I'm pretty sure gunboat sparred w/ johnson as far back as '10 wh/ would still place him in the ring w/ johnson's in the galveston champions latter prime... he also fought dempsey in jack's early prime.

    my quess is somewhere along the line reporters asked him this question... hoping somebody has come across these takes if so.
    Last edited by HandToMouth; 03-08-2008 at 01:33 PM.

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    Re: Jack Dempsey: The Sudden Rush Of Greatness by Mike Casey

    have the utmost respect for htm here but if you met him --some of these questions go out the window. knew a few guys who hung out withis cat--and as kearns said--whom kearns grew not to like--he was a f-ing panther. if anybody dared to say to sharkeys face anything but a panther --hed lshake his head in disgust. piont being there were more opponents impressed by dempsey than any heavyweight. g smith and jim flynn maybe the only decenters. all the rest --save willard- knew exactly wehat they boxed. look it up and what others oppontns thought of ali and tyson --back to johnson. anyhow htm--wish you could have met him--some questions would definatly be answered---others--will never be. thnks

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    Re: Jack Dempsey: The Sudden Rush Of Greatness by Mike Casey

    As Mike says, the evidence is there. Lou Stillman and Ray Arcel saw them all until their deaths (relatively recently) and maintained that Dempsey stood alone. Arcel was a fair and timeless observer - he believed that Nicolino Locche was at least the skilful equal of Willie Pep - but insisted that Dempsey would have beaten all the heavyweights up to and including Tyson.

    Don't misunderstand me. Trainers are often wrong. Many of today's aces were putting Jim Braddock in their all-time Top 10 on the back of Russell Crowe's movie. But Arcel was famously quiet and non-commital, as Mike above will tell you - he interviewed Ray frequently. It wasn't in Arcel's nature to exaggerate to impress. But when it came to the crunch, he called it for the Manassa Mauler.

    Now that doesn't mean everything - but it must mean something when one considers Arcel's standing!

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    Re: Jack Dempsey: The Sudden Rush Of Greatness by Mike Casey

    I do wonder how impartial Gunboat's judgment would have been? As I understand it, Gunboat was a life-long friend of Jack Johnson's, but loathed Dempsey. Please don't ask me for the source of this information; The best I can say is that I read it many years ago, but don't remember the source.

    Fighters have all kinds of motives for saying what they say. Jack Johnson, for example, was widely quoted as saying that Jim Jeffries was the best he ever fought. Everybody on this board knows I respect Jeffries greatly as a fighter, but I don't believe Johnson meant what he said, given Jeff's poor "way-past-his-prime" performance against Johnson in Reno.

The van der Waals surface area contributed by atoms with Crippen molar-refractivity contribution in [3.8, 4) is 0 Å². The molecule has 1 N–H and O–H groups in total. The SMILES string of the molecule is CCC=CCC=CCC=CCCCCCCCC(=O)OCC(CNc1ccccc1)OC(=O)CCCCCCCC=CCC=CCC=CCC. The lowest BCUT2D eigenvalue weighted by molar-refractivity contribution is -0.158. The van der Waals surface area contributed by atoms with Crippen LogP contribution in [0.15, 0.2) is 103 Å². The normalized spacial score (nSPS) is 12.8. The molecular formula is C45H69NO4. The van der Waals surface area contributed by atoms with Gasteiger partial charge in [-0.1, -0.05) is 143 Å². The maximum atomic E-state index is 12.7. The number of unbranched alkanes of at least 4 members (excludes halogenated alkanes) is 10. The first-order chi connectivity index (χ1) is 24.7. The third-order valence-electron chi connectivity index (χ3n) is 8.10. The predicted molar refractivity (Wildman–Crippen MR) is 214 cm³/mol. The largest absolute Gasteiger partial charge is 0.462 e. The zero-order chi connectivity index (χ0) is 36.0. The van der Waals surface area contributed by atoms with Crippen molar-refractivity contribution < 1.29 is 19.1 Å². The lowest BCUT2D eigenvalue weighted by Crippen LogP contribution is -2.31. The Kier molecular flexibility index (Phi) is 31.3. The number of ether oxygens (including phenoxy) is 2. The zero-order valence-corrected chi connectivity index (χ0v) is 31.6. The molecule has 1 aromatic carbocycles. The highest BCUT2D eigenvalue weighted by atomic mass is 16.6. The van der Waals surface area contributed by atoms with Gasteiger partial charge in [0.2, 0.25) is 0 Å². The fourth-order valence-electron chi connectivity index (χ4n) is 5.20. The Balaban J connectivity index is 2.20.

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    Re: Jack Dempsey: The Sudden Rush Of Greatness by Mike Casey

    Ray, that's a heck of a good point. We take these things with a pinch of salt and then we make our own judgements as best we can.

    Jack beat Sam Langford soundly at Chelsea, but I'll wager that Sam gave him more hell than the 'old' Jeff.

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    Re: Jack Dempsey: The Sudden Rush Of Greatness by Mike Casey

    I posted a Boston Globe newspaper account of the Johnson-Langford bout on this board some months back.

    And, yes, by that account it was a much more spirited battle than that between Jack and Jeff in Reno a few years later.

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    Re: Jack Dempsey: The Sudden Rush Of Greatness by Mike Casey

    Quote Originally Posted by HandToMouth
    if this guy was truely as talented & advanced beyond his peers as this article suggests, then how could he have eroded so much by '25 when he was still only 30 (still prime years for a heavy)?

    what the hell happened after '23 ???
    Three words: Hollywood and Estelle Taylor. Given what I've read, that combination would age any man pretty quickly.
    Last edited by raylawpc; 03-11-2008 at 03:23 PM.

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    Re: Jack Dempsey: The Sudden Rush Of Greatness by Mike Casey

    Yep, that would drive me into Old Nick's territory.

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    Re: Jack Dempsey: The Sudden Rush Of Greatness by Mike Casey

    Re dempsey bouts -- i have found a few more exh for dempsey and have a list of several more to track down that I am pretty sure occured but i want better sources

    IT NEVER ENDS with this guy

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    Re: Jack Dempsey: The Sudden Rush Of Greatness by Mike Casey

    Hey, my prized old hunter, please keep me informed.

    God bless, Mike.